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“Think For Yourself!” & “The Wisdom of Crowds” — How Can Both Be True?

“Think for yourself!” is an inspiring slogan.  Look at the people in the Milgram experiment who did not go along with the experimenters and administer enough shock to kill a person. Admirable!  We should think for ourselves, and encourage our children and mentees not to be sheep.  “Just cause everybody jumped off the Brooklyn bridge doesn’t mean you should.  Sage advice!”

And yet — want to know how many people live in the Czech republic?  Look it up on Wikipedia.  Ask authorities — demographers, historians, map-makers.  Failing that ask a hundred people and average and you will get pretty close.  This is the concept of crowd-sourcing, but it goes much deeper.  It is impossible to think for yourself on every issue you have to think about.  No one human brain holds all the knowledge necessary to run our civilization. No one person knows all the languages, and how to irrigate a lawn, and how to talk so teens will listen, and how the bones of the ear evolved from the bones of the jaw (or is it the other way around)?

How can both be true?  That’s easy.  As Bohr (or was it Heisenberg?) said — a sign of a really deep idea is that the opposite is also true.  The true is the trustworthy.  Why shouldn’t there be linguistic formulations that provide guidance whose negations are true as well.

More to the point — what do we do about it?  To take a recent political example if everybody says a cyber attacks was perpetrated by Russia and the politician who think it could have been a guy in New Jersey says “Think for yourself!  Don’t be sheep!  Don’t listen to what professionals and the media say — they have lied to you before” how do we navigate it?”  How do we say “I trust the experts” without falling into the error of being sheep?

Who wants to be called a sheep?   The shepherd and the sheepdog lie to the sheep but they end up slaughtered, their biological drive to follow the head-sheep manipulated by a hostile species for its own benefit.  The argument “Don’t listen to the experts!  Don’t be a sheep!” seems sound.

We need to ask — who is calling us sheep and why?   Is our ego being manipulated in the appeal to think for ourselves?

The “think for yourself” button is so easy to access in our culture where the fear of being ordinary is the most ordinary thing of all.  We need to be wary of who is pressing it and why.

Another example: white supremacists talk about being able to think through media manipulation by referring to the movie “The Matrix” — a popular Hollywood movie.  Nothing sells better (well almost nothing) than the narrative of the brave individual seeing through the lies he is being told to sell him things.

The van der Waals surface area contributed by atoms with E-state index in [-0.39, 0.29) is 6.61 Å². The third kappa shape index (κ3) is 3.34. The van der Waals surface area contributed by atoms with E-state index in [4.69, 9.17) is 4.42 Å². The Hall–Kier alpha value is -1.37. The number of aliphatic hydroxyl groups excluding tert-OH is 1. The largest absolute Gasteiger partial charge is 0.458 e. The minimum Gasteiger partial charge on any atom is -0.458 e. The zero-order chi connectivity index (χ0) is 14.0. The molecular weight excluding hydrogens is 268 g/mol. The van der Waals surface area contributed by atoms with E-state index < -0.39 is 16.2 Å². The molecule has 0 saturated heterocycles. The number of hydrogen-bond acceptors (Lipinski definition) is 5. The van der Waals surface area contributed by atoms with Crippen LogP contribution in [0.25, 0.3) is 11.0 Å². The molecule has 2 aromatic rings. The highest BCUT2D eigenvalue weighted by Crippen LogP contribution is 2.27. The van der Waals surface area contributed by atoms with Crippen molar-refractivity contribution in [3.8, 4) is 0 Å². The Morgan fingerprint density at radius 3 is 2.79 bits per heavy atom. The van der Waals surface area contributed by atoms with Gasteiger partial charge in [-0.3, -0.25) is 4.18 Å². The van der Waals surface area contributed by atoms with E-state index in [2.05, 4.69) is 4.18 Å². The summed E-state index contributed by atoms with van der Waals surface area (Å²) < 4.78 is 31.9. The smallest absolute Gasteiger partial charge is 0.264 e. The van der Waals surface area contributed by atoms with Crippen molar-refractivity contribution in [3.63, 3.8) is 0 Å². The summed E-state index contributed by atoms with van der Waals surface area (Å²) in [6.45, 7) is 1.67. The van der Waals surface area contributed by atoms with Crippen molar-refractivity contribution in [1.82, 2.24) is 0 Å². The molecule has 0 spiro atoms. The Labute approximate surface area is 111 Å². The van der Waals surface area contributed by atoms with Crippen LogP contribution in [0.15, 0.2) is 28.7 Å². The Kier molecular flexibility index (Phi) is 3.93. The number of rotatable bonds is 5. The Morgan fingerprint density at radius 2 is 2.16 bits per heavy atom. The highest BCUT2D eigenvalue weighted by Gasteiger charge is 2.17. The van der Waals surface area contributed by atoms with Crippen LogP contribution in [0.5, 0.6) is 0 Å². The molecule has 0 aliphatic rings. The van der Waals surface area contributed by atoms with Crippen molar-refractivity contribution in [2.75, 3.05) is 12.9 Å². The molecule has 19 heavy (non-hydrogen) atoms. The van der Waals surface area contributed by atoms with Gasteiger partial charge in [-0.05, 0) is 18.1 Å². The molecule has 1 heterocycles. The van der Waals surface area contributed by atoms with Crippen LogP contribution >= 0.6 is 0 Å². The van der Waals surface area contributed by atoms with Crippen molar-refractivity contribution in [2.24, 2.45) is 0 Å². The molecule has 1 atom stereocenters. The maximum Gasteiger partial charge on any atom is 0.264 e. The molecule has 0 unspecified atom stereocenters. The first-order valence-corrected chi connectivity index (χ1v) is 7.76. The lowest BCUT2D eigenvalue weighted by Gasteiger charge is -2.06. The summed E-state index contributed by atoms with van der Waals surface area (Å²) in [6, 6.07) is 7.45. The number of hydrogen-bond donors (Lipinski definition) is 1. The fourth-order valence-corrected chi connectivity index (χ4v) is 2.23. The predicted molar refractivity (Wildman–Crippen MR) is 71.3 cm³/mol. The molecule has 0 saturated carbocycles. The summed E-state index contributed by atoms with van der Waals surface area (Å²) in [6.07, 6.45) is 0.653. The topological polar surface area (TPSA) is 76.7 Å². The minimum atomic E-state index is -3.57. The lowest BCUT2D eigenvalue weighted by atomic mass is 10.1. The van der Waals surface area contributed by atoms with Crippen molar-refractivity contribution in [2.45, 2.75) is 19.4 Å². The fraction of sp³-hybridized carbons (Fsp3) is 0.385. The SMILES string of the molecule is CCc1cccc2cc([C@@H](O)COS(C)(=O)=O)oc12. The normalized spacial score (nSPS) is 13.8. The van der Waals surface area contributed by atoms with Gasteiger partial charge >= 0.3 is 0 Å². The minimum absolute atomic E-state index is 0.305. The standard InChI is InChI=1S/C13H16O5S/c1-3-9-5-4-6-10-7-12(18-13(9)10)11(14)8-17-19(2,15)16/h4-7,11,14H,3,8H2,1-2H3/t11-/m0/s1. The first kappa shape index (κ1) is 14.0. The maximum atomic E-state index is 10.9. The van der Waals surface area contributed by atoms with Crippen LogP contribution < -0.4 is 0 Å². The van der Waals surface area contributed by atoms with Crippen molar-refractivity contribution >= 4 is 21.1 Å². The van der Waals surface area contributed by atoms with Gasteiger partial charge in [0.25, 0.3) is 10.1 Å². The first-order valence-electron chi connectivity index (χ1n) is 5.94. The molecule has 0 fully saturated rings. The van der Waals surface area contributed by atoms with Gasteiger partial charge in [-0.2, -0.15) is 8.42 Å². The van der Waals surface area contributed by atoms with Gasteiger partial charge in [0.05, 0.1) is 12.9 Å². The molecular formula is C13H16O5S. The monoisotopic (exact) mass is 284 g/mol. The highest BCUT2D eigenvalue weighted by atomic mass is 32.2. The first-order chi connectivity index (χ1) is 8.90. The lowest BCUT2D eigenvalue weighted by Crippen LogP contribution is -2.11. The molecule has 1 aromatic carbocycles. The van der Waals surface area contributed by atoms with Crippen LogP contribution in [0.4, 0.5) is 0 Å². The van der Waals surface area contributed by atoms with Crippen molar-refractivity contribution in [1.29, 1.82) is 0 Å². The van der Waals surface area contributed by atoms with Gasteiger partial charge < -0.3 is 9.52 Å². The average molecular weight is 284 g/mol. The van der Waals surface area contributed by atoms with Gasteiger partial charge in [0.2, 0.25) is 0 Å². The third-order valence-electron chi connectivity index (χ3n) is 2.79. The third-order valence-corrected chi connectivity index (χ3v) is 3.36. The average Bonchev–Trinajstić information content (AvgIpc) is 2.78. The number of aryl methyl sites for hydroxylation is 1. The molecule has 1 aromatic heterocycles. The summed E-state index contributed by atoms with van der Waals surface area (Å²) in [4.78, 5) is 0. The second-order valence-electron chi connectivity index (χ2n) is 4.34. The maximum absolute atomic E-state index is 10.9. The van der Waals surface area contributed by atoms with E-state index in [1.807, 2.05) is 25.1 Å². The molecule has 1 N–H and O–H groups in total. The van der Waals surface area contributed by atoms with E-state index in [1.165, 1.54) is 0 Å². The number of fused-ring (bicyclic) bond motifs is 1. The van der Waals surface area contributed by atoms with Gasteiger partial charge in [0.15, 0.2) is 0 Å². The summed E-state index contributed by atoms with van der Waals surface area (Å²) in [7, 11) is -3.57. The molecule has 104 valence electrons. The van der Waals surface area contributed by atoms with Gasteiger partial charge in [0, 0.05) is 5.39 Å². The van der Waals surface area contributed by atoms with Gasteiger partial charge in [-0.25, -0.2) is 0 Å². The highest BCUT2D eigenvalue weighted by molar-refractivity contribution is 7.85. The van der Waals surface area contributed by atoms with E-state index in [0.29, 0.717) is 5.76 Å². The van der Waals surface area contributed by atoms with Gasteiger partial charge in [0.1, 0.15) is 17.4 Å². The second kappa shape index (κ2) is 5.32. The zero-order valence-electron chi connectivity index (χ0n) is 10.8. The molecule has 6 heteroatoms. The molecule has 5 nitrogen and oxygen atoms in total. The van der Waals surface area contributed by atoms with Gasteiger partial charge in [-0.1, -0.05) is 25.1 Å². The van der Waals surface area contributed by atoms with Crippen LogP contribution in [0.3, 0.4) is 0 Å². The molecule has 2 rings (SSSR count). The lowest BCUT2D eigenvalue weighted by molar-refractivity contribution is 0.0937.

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4 thoughts on ““Think For Yourself!” & “The Wisdom of Crowds” — How Can Both Be True?

  1. The ‘don’t be sheep’ argument reminds me of that kind of adolescent phenomenon of trying to fit in by being ‘different’. When we’re in a context where it is cool to have a weird haircut or be vocal about specific kinds of unusual ideas, plenty of us will bravely stand out from the crowd. But far fewer of us are willing to be different in ways that aren’t well-received, or even be an ally to people who are different in those ways. So I think that when people decide to listen to a maverick politician or rely on established wisdom or just go with their own fantasies depends much more on what they think the herd in their little bubble will approve of than anything else. We refuse to be sheep when that’s what our herd wants — because that’s what good sheep do.

  2. good point! but sometimes people really do think for themselves and it’s a good thing, and sometimes being told “don’t be a sheep” (or don’t be like one of the rule followers in the Milgram experiment) can help encourage them to think for themselves.

  3. It is impossible to think for yourself on every issue you have to think about. No one human brain holds all the knowledge necessary to run our civilization.

    Not quite getting that – why do I have to think about this thing you call civilization? (“Because it’s a great series of games!” Boom-ting!).

    I mean, what is this thing that means I have to turn off my critical thinking circuits? Not that I haven’t gone with the flow in the past and regretted it latter. But it sounds like you’re talking about something more than just going with the flow?

    But yeah, in the end teaching out children not to be sheep is to activate the sheep response in our children to mold them. You can’t really teach someone not to be a sheep, when teaching itself relies on sheepdom in the subject.

    No, what you need is a good, hard betrayal.

    When I was in cubs they told me the tale (I’ve never checked it’s veracity) to explain why new cubs wear a white scarf to begin with is that ancient tribes would, as a coming of age ceremony, paint their child white all over their body and push them out into the wild – and for a week, if anyone in the tribe saw them, they could kill them! Being painted white made it harder for the child to just hide.

    That story has always stuck with me and I’ve felt different ways about it over the years.

    And I wonder if its the truer lesson about sheepdom. It’s not about avoiding being a sheep. Just about avoiding being a dead one. Or an amoral one.

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